Guest ARC Review: Summer Bird Blue by Akemi Dawn Bowman

Title: Summer Bird Blue
Author: Akemi Dawn Bowman
Rating: 5/5 Stars
Publisher: Simon Pulse
Hardcover, 368 Pages
Publication Date: September 11th, 2018

Summary: Rumi Seto spends a lot of time worrying she doesn’t have the answers to everything. What to eat, where to go, whom to love. But there is one thing she is absolutely sure of—she wants to spend the rest of her life writing music with her younger sister, Lea. Then Lea dies in a car accident, and her mother sends her away to live with her aunt in Hawaii while she deals with her own grief. Now thousands of miles from home, Rumi struggles to navigate the loss of her sister, being abandoned by her mother, and the absence of music in her life. With the help of the “boys next door”—a teenage surfer named Kai, who smiles too much and doesn’t take anything seriously, and an eighty-year-old named George Watanabe, who succumbed to his own grief years ago—Rumi attempts to find her way back to her music, to write the song she and Lea never had the chance to finish.

Today on the blog we have a guest review from Taylor over at Stay on the PageShe was kind enough to stop by and review her advanced copy of Summer Bird Blue and share her thoughts on it, and we couldn't be more excited to have her here as our guest reviewer for today! So without further ado, let's get into it!

Some books surprise me with their goodness. Other books I go into knowing they are going to be an instant favorite of mine. Akemi Dawn Bowman’s sophomore novel Summer Bird Blue is one of the latter. As soon as I knew that Akemi was writing a book with #ownvoices asexual representation, I was totally on board. Then I saw the beautiful cover and needed this book with every fiber of my being. After reading this gorgeous book, out September 11, I fell completely in love. 

Summer Bird Blue is about Rumi Seto, who goes to live with her aunt in Hawaii, in order to give her mom the space and time she needs to process the death of Rumi’s younger sister, Lea, from a car accident Rumi and her mom survived. Consumed by grief, Rumi struggles to function after the loss of her sister, unable to write and play the music that once played a central role in her life. With the help of her aunt’s unrelenting love and support and the help of the cute surfer boy next door, Kai, and the mysterious elderly neighbor, Mr. Watanabe, Rumi starts to find her way back to the music, and in the process, her way back to herself.

If you’re looking for a beautifully written, poignant, inspiring book about the destructive nature of grief, the bond between siblings, the power of music and a girl’s ongoing search for the words to describe her identity, this book is for you. This book is an emotional wave from the first page. I let this book break me and put me back together again, and it was worth the journey. No one writes about struggling with identity and family in quite the way Akemi does. Her debut novel Starfish is one of my all-time favorites, a book that I will remember long after I finish reading it, and Summer Bird Blue is no different. 

Above all else, what made this book special to me was the inclusion of Rumi’s questioning aromantic asexual representation. Rumi struggles to define herself and figure out a label that she feels comfortable with, and she discusses that process at length in the book. These scenes felt so fresh, so validating, so important, to know that you can know all the terms and be questioning where you fit amongst all the words and labels and still be valid. If you’re looking for a YA book that deals with aspects of aro and ace identity in fresh, brave and innovative ways, you need to read Summer Bird Blue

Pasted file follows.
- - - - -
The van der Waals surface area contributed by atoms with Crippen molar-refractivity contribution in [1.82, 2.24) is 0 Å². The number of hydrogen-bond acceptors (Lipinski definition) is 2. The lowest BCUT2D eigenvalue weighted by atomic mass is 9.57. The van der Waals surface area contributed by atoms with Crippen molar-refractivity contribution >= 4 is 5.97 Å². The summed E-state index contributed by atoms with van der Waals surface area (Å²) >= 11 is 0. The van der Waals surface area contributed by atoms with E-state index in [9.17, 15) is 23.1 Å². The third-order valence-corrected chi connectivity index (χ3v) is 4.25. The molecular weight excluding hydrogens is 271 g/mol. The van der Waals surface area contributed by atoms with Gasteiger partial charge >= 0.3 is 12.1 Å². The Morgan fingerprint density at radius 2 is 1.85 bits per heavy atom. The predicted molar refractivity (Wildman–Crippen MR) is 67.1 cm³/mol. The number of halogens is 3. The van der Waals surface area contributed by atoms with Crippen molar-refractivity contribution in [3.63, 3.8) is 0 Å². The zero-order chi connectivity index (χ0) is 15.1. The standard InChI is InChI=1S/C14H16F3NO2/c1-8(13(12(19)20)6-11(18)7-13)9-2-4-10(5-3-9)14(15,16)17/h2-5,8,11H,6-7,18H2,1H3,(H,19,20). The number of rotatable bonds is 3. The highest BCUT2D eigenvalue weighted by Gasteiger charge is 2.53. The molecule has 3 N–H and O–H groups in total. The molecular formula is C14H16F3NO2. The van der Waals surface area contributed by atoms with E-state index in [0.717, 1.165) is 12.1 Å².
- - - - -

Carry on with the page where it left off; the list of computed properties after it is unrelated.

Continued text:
I also loved Rumi’s character. Rumi deals with unrelenting anger, grief and guilt after the loss of her sister. I related so much to Rumi’s worries that she inherited traits from her absent father and the experience that she had living in a single parent home with her mother. I never knew that I needed to feel seen on the page in that way and that was just another way that this book was special to me. I also loved the inclusion of music, and the power that music can have, in the book, which is a niche interest of mine. If it’s one of yours too, you are going to love this book because it hits all the right notes. 

From Rumi’s guilt to her sadness to her anger to her struggle to find a sense of belonging in her family and the world, the full force of Rumi’s emotions are present on the page. It was refreshing and validating as well to see those feelings present so viscerally on the page and written with so much craft and compassion. This book is an emotional punch to the gut and I loved every second of it. If you love emotionally intense and rich books, this book needs to be on your TBR and radar right now.

All of the elements of this book come together. The gorgeous, atmospheric setting of Hawaii is perfect. Told in the present with non-linear flashbacks that are important memories for Rumi that piece together the backstory of her and her sister, the book is well-paced and one of the first books in a long time that I started reading and couldn’t physically put down because I loved reading it so, so, so much.

So overall, this book was I had such high expectations for this book and it did not disappoint. This is a book that I am going to remember (and recommend) for a long time. I hope it becomes one of your favorites too. 

We'd like to once again thank Taylor for stopping by The Book Bratz today to post this guest review. You can read the original review over on her blog!

** Psst! Interested in guest reviewing on The Book Bratz? Shoot us an email at or DM us on Twitter (@thebookbratz) and we'd love to have you!

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